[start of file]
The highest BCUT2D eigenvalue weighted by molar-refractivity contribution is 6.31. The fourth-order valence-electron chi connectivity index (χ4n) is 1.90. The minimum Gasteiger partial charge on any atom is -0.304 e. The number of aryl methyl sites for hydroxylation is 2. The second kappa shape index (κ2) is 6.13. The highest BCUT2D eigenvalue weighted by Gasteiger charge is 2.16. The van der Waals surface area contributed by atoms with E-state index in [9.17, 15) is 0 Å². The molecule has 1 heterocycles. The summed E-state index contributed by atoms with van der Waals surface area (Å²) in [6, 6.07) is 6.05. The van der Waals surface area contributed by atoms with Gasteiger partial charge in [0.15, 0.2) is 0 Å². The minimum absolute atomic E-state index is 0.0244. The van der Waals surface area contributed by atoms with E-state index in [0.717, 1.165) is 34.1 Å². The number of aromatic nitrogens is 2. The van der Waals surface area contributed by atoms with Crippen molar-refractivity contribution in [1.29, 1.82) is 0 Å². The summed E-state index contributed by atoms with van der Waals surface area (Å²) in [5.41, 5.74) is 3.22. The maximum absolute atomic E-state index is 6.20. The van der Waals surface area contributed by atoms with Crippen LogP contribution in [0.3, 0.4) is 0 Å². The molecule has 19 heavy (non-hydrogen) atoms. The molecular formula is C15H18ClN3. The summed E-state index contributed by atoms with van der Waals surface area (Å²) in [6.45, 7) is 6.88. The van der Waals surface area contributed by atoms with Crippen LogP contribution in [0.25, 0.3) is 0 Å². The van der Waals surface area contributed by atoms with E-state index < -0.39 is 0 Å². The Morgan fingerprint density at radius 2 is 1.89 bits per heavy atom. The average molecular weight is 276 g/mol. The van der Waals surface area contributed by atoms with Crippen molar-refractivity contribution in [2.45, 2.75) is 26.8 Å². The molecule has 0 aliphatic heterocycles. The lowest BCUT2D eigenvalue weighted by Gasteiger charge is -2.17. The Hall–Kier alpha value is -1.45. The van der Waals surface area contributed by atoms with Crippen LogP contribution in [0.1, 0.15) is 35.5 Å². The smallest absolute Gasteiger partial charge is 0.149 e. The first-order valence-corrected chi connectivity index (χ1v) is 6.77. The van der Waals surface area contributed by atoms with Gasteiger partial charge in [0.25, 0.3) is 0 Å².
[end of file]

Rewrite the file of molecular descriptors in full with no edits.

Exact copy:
The highest BCUT2D eigenvalue weighted by molar-refractivity contribution is 6.31. The fourth-order valence-electron chi connectivity index (χ4n) is 1.90. The minimum Gasteiger partial charge on any atom is -0.304 e. The number of aryl methyl sites for hydroxylation is 2. The second kappa shape index (κ2) is 6.13. The highest BCUT2D eigenvalue weighted by Gasteiger charge is 2.16. The van der Waals surface area contributed by atoms with E-state index in [9.17, 15) is 0 Å². The molecule has 1 heterocycles. The summed E-state index contributed by atoms with van der Waals surface area (Å²) in [6, 6.07) is 6.05. The van der Waals surface area contributed by atoms with Gasteiger partial charge in [0.15, 0.2) is 0 Å². The minimum absolute atomic E-state index is 0.0244. The van der Waals surface area contributed by atoms with E-state index in [0.717, 1.165) is 34.1 Å². The number of aromatic nitrogens is 2. The van der Waals surface area contributed by atoms with Crippen molar-refractivity contribution in [1.29, 1.82) is 0 Å². The summed E-state index contributed by atoms with van der Waals surface area (Å²) in [5.41, 5.74) is 3.22. The maximum absolute atomic E-state index is 6.20. The van der Waals surface area contributed by atoms with Crippen LogP contribution in [0.3, 0.4) is 0 Å². The molecule has 19 heavy (non-hydrogen) atoms. The molecular formula is C15H18ClN3. The summed E-state index contributed by atoms with van der Waals surface area (Å²) in [6.45, 7) is 6.88. The van der Waals surface area contributed by atoms with Crippen LogP contribution in [0.25, 0.3) is 0 Å². The van der Waals surface area contributed by atoms with E-state index < -0.39 is 0 Å². The Morgan fingerprint density at radius 2 is 1.89 bits per heavy atom. The average molecular weight is 276 g/mol. The van der Waals surface area contributed by atoms with Crippen molar-refractivity contribution in [2.45, 2.75) is 26.8 Å². The molecule has 0 aliphatic heterocycles. The lowest BCUT2D eigenvalue weighted by Gasteiger charge is -2.17. The Hall–Kier alpha value is -1.45. The van der Waals surface area contributed by atoms with Crippen LogP contribution in [0.1, 0.15) is 35.5 Å². The smallest absolute Gasteiger partial charge is 0.149 e. The first-order valence-corrected chi connectivity index (χ1v) is 6.77. The van der Waals surface area contributed by atoms with Gasteiger partial charge in [0.25, 0.3) is 0 Å².